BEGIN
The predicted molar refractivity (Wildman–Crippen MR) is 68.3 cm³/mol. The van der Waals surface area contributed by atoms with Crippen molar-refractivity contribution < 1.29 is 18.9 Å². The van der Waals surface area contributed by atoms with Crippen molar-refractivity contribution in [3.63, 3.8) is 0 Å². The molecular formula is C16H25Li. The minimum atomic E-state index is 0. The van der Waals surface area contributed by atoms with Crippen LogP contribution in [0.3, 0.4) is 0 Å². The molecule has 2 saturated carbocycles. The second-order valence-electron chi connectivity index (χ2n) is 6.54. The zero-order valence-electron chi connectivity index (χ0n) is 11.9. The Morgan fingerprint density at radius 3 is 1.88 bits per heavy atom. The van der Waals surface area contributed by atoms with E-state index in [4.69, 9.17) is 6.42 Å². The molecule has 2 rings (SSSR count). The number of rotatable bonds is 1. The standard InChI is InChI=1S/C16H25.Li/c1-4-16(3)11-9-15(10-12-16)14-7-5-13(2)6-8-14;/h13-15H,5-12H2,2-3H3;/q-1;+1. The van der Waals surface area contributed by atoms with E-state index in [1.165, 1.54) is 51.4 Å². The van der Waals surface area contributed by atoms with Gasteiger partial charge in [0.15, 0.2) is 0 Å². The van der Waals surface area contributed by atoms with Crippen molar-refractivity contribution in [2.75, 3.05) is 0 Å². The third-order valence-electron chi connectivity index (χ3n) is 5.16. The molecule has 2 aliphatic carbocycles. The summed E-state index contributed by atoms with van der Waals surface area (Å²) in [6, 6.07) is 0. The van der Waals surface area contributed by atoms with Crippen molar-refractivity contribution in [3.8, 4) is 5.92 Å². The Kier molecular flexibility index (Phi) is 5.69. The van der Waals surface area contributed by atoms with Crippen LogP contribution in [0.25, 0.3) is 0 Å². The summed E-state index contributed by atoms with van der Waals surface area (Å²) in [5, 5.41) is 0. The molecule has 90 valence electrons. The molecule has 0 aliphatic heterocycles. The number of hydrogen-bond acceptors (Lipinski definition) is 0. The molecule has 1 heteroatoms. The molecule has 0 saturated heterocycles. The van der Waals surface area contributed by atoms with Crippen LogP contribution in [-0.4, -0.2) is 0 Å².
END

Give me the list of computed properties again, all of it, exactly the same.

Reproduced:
The predicted molar refractivity (Wildman–Crippen MR) is 68.3 cm³/mol. The van der Waals surface area contributed by atoms with Crippen molar-refractivity contribution < 1.29 is 18.9 Å². The van der Waals surface area contributed by atoms with Crippen molar-refractivity contribution in [3.63, 3.8) is 0 Å². The molecular formula is C16H25Li. The minimum atomic E-state index is 0. The van der Waals surface area contributed by atoms with Crippen LogP contribution in [0.3, 0.4) is 0 Å². The molecule has 2 saturated carbocycles. The second-order valence-electron chi connectivity index (χ2n) is 6.54. The zero-order valence-electron chi connectivity index (χ0n) is 11.9. The Morgan fingerprint density at radius 3 is 1.88 bits per heavy atom. The van der Waals surface area contributed by atoms with E-state index in [4.69, 9.17) is 6.42 Å². The molecule has 2 rings (SSSR count). The number of rotatable bonds is 1. The standard InChI is InChI=1S/C16H25.Li/c1-4-16(3)11-9-15(10-12-16)14-7-5-13(2)6-8-14;/h13-15H,5-12H2,2-3H3;/q-1;+1. The van der Waals surface area contributed by atoms with E-state index in [1.165, 1.54) is 51.4 Å². The van der Waals surface area contributed by atoms with Gasteiger partial charge in [0.15, 0.2) is 0 Å². The van der Waals surface area contributed by atoms with Crippen molar-refractivity contribution in [2.75, 3.05) is 0 Å². The third-order valence-electron chi connectivity index (χ3n) is 5.16. The molecule has 2 aliphatic carbocycles. The summed E-state index contributed by atoms with van der Waals surface area (Å²) in [6, 6.07) is 0. The van der Waals surface area contributed by atoms with Crippen molar-refractivity contribution in [3.8, 4) is 5.92 Å². The Kier molecular flexibility index (Phi) is 5.69. The van der Waals surface area contributed by atoms with Crippen LogP contribution in [0.25, 0.3) is 0 Å². The summed E-state index contributed by atoms with van der Waals surface area (Å²) in [5, 5.41) is 0. The molecule has 90 valence electrons. The molecule has 0 aliphatic heterocycles. The number of hydrogen-bond acceptors (Lipinski definition) is 0. The molecule has 1 heteroatoms. The molecule has 0 saturated heterocycles. The van der Waals surface area contributed by atoms with Crippen LogP contribution in [-0.4, -0.2) is 0 Å².